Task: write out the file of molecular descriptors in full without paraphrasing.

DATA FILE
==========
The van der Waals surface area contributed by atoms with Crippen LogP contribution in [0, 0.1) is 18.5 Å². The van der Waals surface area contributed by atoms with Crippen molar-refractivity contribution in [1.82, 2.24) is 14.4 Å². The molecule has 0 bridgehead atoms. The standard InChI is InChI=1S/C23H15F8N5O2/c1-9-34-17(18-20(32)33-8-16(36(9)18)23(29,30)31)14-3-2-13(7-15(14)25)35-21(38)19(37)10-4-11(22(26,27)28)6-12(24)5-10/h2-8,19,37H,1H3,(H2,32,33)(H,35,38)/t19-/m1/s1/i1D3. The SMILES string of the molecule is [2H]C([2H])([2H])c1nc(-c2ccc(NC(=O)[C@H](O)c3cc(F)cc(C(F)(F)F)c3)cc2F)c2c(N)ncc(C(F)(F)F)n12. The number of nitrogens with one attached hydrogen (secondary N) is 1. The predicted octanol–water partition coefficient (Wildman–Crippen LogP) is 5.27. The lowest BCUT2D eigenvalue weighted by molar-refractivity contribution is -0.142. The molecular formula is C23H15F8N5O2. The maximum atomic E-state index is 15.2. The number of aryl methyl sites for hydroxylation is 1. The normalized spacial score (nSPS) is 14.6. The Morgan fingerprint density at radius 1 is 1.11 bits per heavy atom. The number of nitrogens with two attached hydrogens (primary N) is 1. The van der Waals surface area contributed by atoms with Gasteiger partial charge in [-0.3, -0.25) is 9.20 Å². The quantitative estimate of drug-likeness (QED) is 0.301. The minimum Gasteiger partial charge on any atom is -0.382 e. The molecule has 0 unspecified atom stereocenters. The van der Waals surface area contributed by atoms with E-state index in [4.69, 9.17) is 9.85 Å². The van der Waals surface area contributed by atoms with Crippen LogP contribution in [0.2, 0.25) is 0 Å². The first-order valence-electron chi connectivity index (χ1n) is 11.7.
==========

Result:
The van der Waals surface area contributed by atoms with Crippen LogP contribution in [0, 0.1) is 18.5 Å². The van der Waals surface area contributed by atoms with Crippen molar-refractivity contribution in [1.82, 2.24) is 14.4 Å². The molecule has 0 bridgehead atoms. The standard InChI is InChI=1S/C23H15F8N5O2/c1-9-34-17(18-20(32)33-8-16(36(9)18)23(29,30)31)14-3-2-13(7-15(14)25)35-21(38)19(37)10-4-11(22(26,27)28)6-12(24)5-10/h2-8,19,37H,1H3,(H2,32,33)(H,35,38)/t19-/m1/s1/i1D3. The SMILES string of the molecule is [2H]C([2H])([2H])c1nc(-c2ccc(NC(=O)[C@H](O)c3cc(F)cc(C(F)(F)F)c3)cc2F)c2c(N)ncc(C(F)(F)F)n12. The number of nitrogens with one attached hydrogen (secondary N) is 1. The predicted octanol–water partition coefficient (Wildman–Crippen LogP) is 5.27. The lowest BCUT2D eigenvalue weighted by molar-refractivity contribution is -0.142. The molecular formula is C23H15F8N5O2. The maximum atomic E-state index is 15.2. The number of aryl methyl sites for hydroxylation is 1. The normalized spacial score (nSPS) is 14.6. The Morgan fingerprint density at radius 1 is 1.11 bits per heavy atom. The number of nitrogens with two attached hydrogens (primary N) is 1. The van der Waals surface area contributed by atoms with Gasteiger partial charge in [-0.3, -0.25) is 9.20 Å². The quantitative estimate of drug-likeness (QED) is 0.301. The minimum Gasteiger partial charge on any atom is -0.382 e. The molecule has 0 unspecified atom stereocenters. The van der Waals surface area contributed by atoms with E-state index in [4.69, 9.17) is 9.85 Å². The van der Waals surface area contributed by atoms with Crippen LogP contribution in [0.2, 0.25) is 0 Å². The first-order valence-electron chi connectivity index (χ1n) is 11.7.